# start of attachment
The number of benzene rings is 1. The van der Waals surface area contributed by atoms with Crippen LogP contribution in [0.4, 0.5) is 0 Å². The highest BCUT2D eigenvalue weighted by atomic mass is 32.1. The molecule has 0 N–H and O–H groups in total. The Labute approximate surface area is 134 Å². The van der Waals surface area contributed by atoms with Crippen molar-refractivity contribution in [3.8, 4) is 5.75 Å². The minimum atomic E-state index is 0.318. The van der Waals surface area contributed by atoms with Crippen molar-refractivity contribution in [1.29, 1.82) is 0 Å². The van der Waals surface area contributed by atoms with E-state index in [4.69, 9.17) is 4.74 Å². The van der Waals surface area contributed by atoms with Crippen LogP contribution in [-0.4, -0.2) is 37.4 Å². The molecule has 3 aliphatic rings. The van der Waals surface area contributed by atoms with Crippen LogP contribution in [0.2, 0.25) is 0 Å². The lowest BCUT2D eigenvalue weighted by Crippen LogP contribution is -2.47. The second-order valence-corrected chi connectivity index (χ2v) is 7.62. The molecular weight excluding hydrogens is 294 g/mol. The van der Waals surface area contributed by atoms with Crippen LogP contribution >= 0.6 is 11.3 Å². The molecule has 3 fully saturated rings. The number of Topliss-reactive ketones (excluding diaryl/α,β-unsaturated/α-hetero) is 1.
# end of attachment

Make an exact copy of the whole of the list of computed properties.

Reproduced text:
The number of benzene rings is 1. The van der Waals surface area contributed by atoms with Crippen LogP contribution in [0.4, 0.5) is 0 Å². The highest BCUT2D eigenvalue weighted by atomic mass is 32.1. The molecule has 0 N–H and O–H groups in total. The Labute approximate surface area is 134 Å². The van der Waals surface area contributed by atoms with Crippen molar-refractivity contribution in [3.8, 4) is 5.75 Å². The minimum atomic E-state index is 0.318. The van der Waals surface area contributed by atoms with Crippen molar-refractivity contribution in [1.29, 1.82) is 0 Å². The van der Waals surface area contributed by atoms with E-state index in [4.69, 9.17) is 4.74 Å². The van der Waals surface area contributed by atoms with Crippen LogP contribution in [-0.4, -0.2) is 37.4 Å². The molecule has 3 aliphatic rings. The van der Waals surface area contributed by atoms with Crippen LogP contribution in [0.2, 0.25) is 0 Å². The lowest BCUT2D eigenvalue weighted by Crippen LogP contribution is -2.47. The second-order valence-corrected chi connectivity index (χ2v) is 7.62. The molecular weight excluding hydrogens is 294 g/mol. The van der Waals surface area contributed by atoms with Crippen LogP contribution >= 0.6 is 11.3 Å². The molecule has 3 fully saturated rings. The number of Topliss-reactive ketones (excluding diaryl/α,β-unsaturated/α-hetero) is 1.